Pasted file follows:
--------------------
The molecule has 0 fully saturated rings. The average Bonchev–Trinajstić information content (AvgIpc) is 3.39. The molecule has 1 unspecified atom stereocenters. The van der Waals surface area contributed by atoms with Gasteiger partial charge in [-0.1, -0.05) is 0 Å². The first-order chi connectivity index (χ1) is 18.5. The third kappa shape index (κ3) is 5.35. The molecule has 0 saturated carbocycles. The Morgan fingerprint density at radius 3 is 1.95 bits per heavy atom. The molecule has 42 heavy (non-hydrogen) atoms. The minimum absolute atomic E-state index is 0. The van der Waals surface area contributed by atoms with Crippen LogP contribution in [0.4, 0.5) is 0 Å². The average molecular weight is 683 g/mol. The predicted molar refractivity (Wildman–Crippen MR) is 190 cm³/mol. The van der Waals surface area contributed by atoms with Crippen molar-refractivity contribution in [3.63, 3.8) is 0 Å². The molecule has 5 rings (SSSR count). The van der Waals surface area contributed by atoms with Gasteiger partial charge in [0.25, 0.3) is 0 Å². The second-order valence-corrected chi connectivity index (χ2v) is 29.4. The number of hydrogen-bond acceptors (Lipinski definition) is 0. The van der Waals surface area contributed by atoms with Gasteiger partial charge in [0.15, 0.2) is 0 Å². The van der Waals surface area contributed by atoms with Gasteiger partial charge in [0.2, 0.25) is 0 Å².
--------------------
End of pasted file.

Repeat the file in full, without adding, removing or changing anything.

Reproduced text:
The molecule has 0 fully saturated rings. The average Bonchev–Trinajstić information content (AvgIpc) is 3.39. The molecule has 1 unspecified atom stereocenters. The van der Waals surface area contributed by atoms with Gasteiger partial charge in [-0.1, -0.05) is 0 Å². The first-order chi connectivity index (χ1) is 18.5. The third kappa shape index (κ3) is 5.35. The molecule has 0 saturated carbocycles. The Morgan fingerprint density at radius 3 is 1.95 bits per heavy atom. The molecule has 42 heavy (non-hydrogen) atoms. The minimum absolute atomic E-state index is 0. The van der Waals surface area contributed by atoms with Crippen LogP contribution in [0.4, 0.5) is 0 Å². The average molecular weight is 683 g/mol. The predicted molar refractivity (Wildman–Crippen MR) is 190 cm³/mol. The van der Waals surface area contributed by atoms with Crippen molar-refractivity contribution in [3.63, 3.8) is 0 Å². The molecule has 5 rings (SSSR count). The van der Waals surface area contributed by atoms with Gasteiger partial charge in [0.25, 0.3) is 0 Å². The second-order valence-corrected chi connectivity index (χ2v) is 29.4. The number of hydrogen-bond acceptors (Lipinski definition) is 0. The van der Waals surface area contributed by atoms with Gasteiger partial charge in [0.15, 0.2) is 0 Å². The van der Waals surface area contributed by atoms with Gasteiger partial charge in [0.2, 0.25) is 0 Å².